Reading poetry – however visceral of an experience that can be – doesn’t quite compare to hearing Elisa Serna, the late Spanish singer-songwriter, interpret it into song. The longtime activist and musician possessed an astonishing voice capable of transmuting sorrow into resistance, and often brought classical poetry, written by the likes of Miguel Hernández and Antonio Machado, to the guitar. Listening to Serna’s re-configuration of Carlos Alvarez’s “Cerca de mañana,” about feeling hopeless, is less a song than a revelation – one that compels you to delve into every written word she’s breathed life into.
If her music sounds heavy, that’s because the circumstances surrounding its creation were. Serna, who hailed from the Pacífico region of Madrid, was thrown in jail multiple times for bringing her protest poems and songs to the stage, and once for starting a strike at a show in Villaverde. On the heels of one of her performances in the 1970s, Spanish authorities remarked that she bore the curious distinction of stirring “the public to the point of damaging social peace.”
The potency of Serna’s singing voice – a pained, exalting warble capable of hitting bone-chilling depths while simultaneously raising listeners up – was undeniable. Serna, who passed away in September at age 75, bore one of the most distinctive voices ever put to tape and held power accountable with it. She also had a hand in co-founding an influential collective that brought young cantautoras (singer-songwriters) to the frontlines of anti-fascist and feminist activism. Through the albums she released, both while exiled in France in the 1970s and in her native Spain, she spoke (and sang) about the power of collective action and rights for the disenfranchised.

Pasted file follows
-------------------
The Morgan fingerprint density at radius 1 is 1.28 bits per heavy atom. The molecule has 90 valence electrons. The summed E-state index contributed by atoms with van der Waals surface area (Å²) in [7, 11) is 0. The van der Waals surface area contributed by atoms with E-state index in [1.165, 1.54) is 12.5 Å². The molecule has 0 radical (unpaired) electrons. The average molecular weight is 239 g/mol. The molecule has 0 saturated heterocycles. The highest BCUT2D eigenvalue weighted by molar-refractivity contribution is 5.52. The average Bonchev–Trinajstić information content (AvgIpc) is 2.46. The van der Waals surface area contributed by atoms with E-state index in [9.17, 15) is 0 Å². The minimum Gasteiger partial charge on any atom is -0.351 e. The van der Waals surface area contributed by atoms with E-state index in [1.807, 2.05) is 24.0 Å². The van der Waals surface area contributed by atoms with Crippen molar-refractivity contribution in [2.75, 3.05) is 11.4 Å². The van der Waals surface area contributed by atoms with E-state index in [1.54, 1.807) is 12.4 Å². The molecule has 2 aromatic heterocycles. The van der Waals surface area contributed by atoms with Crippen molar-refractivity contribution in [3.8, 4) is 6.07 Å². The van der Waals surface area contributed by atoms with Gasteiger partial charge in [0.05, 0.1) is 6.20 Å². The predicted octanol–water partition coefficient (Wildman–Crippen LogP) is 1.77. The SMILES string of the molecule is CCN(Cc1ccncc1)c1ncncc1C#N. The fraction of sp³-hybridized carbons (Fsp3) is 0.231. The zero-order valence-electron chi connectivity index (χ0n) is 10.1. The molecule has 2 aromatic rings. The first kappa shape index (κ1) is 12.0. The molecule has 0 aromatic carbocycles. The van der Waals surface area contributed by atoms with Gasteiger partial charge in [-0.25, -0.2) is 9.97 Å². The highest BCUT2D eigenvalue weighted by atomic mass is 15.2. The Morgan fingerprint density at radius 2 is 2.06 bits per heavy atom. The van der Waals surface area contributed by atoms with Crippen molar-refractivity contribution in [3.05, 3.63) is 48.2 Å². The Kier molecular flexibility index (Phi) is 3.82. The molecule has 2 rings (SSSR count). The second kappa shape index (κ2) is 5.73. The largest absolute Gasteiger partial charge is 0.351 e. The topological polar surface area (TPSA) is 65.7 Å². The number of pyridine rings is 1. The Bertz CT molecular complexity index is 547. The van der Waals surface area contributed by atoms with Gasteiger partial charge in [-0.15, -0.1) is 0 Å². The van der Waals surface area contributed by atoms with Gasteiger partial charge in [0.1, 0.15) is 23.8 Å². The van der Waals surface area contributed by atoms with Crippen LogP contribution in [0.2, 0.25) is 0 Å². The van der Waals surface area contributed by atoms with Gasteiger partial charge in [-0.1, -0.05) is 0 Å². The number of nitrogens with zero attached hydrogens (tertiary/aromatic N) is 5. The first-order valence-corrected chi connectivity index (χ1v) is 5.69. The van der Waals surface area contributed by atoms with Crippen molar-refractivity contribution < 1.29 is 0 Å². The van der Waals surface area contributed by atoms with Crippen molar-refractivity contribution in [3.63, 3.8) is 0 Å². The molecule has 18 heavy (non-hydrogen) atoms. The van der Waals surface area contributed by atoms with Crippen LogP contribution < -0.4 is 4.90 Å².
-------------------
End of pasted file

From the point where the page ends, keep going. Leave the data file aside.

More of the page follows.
By the time Serna was born, in 1943, Spain was already in the throes of a military dictatorship run by the far-right General Francisco Franco. Almost immediately after coming into power – following the end of the Spanish Civil War in 1939 – Franco imposed restrictions on freedom of speech, censoring words and images in journalistic stories, film, literature, art, music and other spaces. He placed a particular emphasis on shutting out what people were listening to on the radio; the four people working the afternoon shift at Madrid’s Directorate of Popular Culture alone “banned a total of 4,343 songs on grounds of their sexual, blasphemous or politically subversive content” in Spain from 1960 to 1977. Songs prohibited during the Franco era included the Beach Boys’ “Good Vibrations” (because it might “sublimate sexual excitations”) and The Velvet Underground’s “Heroin” (censors misheard Lou Reed’s lyric “for the kingdom” as “foiking.”)
Franco’s censors cracked down especially hard on music with undercurrents of revolutionary social or political messages – namely, folk music crafted by singer-songwriters. In 1966, Serna was one of the students at Madrid’s Universidad Complutense who began to meet surreptitiously with one another. Comprised of activists, artists, and cantautoras including Adolfo Celdrán and Julia León, the amorphous crew exchanged ideas and records that could get them detained, arrested or worse. (Missives from outside of Spain were so coveted that Serna once noted how her collective had a covert space they rented out solely for the purposes of storing songbooks, records and other ephemera that had been brought there illicitly.)
Around this time, Serna and her university compatriots started singing together. In 1967, Serna co-founded the Canción del Pueblo (Songs of the People), a collective modeled after Pete Seeger’s People’s Song. The collective disbanded not a year later, but its impact had been cemented nonetheless, and many of its members, including Hilario Camacho and especially Serna, breathed new life into protest songs in respective solo careers. Singing became the medium through which they started “communicating with the people and criticizing the atrocities of the regime,” as Serna once put it.